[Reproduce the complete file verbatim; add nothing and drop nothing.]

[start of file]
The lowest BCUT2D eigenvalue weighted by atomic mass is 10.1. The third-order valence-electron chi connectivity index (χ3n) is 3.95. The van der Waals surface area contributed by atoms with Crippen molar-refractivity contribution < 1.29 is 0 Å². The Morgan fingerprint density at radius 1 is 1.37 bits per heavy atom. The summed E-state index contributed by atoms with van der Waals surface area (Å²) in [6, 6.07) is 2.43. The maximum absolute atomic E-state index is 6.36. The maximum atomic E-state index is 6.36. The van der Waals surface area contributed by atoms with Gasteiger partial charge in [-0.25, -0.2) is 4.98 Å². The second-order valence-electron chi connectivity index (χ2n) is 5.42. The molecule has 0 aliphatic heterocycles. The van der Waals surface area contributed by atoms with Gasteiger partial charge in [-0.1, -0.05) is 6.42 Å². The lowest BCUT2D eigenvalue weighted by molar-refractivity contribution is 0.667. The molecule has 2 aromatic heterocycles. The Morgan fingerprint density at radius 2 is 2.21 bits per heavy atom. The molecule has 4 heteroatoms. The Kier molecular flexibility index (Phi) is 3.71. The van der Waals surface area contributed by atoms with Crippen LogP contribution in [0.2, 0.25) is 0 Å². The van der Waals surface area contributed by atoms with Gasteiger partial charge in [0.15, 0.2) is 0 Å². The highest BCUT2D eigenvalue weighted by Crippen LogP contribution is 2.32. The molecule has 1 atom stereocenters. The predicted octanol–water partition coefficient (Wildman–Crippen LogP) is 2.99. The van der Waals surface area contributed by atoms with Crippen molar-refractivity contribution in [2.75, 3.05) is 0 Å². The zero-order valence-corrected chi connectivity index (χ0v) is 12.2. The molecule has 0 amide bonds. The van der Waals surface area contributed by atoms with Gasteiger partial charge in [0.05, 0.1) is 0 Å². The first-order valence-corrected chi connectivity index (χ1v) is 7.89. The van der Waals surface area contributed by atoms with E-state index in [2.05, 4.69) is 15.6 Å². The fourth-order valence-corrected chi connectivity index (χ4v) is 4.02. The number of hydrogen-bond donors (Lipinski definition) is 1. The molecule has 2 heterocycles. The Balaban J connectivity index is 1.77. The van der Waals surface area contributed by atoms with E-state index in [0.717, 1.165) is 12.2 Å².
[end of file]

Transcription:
The lowest BCUT2D eigenvalue weighted by atomic mass is 10.1. The third-order valence-electron chi connectivity index (χ3n) is 3.95. The van der Waals surface area contributed by atoms with Crippen molar-refractivity contribution < 1.29 is 0 Å². The Morgan fingerprint density at radius 1 is 1.37 bits per heavy atom. The summed E-state index contributed by atoms with van der Waals surface area (Å²) in [6, 6.07) is 2.43. The maximum absolute atomic E-state index is 6.36. The maximum atomic E-state index is 6.36. The van der Waals surface area contributed by atoms with Gasteiger partial charge in [-0.25, -0.2) is 4.98 Å². The second-order valence-electron chi connectivity index (χ2n) is 5.42. The molecule has 0 aliphatic heterocycles. The van der Waals surface area contributed by atoms with Gasteiger partial charge in [-0.1, -0.05) is 6.42 Å². The lowest BCUT2D eigenvalue weighted by molar-refractivity contribution is 0.667. The molecule has 2 aromatic heterocycles. The Morgan fingerprint density at radius 2 is 2.21 bits per heavy atom. The molecule has 4 heteroatoms. The Kier molecular flexibility index (Phi) is 3.71. The van der Waals surface area contributed by atoms with Crippen LogP contribution in [0.2, 0.25) is 0 Å². The van der Waals surface area contributed by atoms with Gasteiger partial charge in [0.15, 0.2) is 0 Å². The highest BCUT2D eigenvalue weighted by Crippen LogP contribution is 2.32. The molecule has 1 atom stereocenters. The predicted octanol–water partition coefficient (Wildman–Crippen LogP) is 2.99. The van der Waals surface area contributed by atoms with Crippen molar-refractivity contribution in [2.75, 3.05) is 0 Å². The zero-order valence-corrected chi connectivity index (χ0v) is 12.2. The molecule has 0 amide bonds. The van der Waals surface area contributed by atoms with Gasteiger partial charge in [0.05, 0.1) is 0 Å². The first-order valence-corrected chi connectivity index (χ1v) is 7.89. The van der Waals surface area contributed by atoms with E-state index in [2.05, 4.69) is 15.6 Å². The fourth-order valence-corrected chi connectivity index (χ4v) is 4.02. The number of hydrogen-bond donors (Lipinski definition) is 1. The molecule has 2 heterocycles. The Balaban J connectivity index is 1.77. The van der Waals surface area contributed by atoms with E-state index in [0.717, 1.165) is 12.2 Å².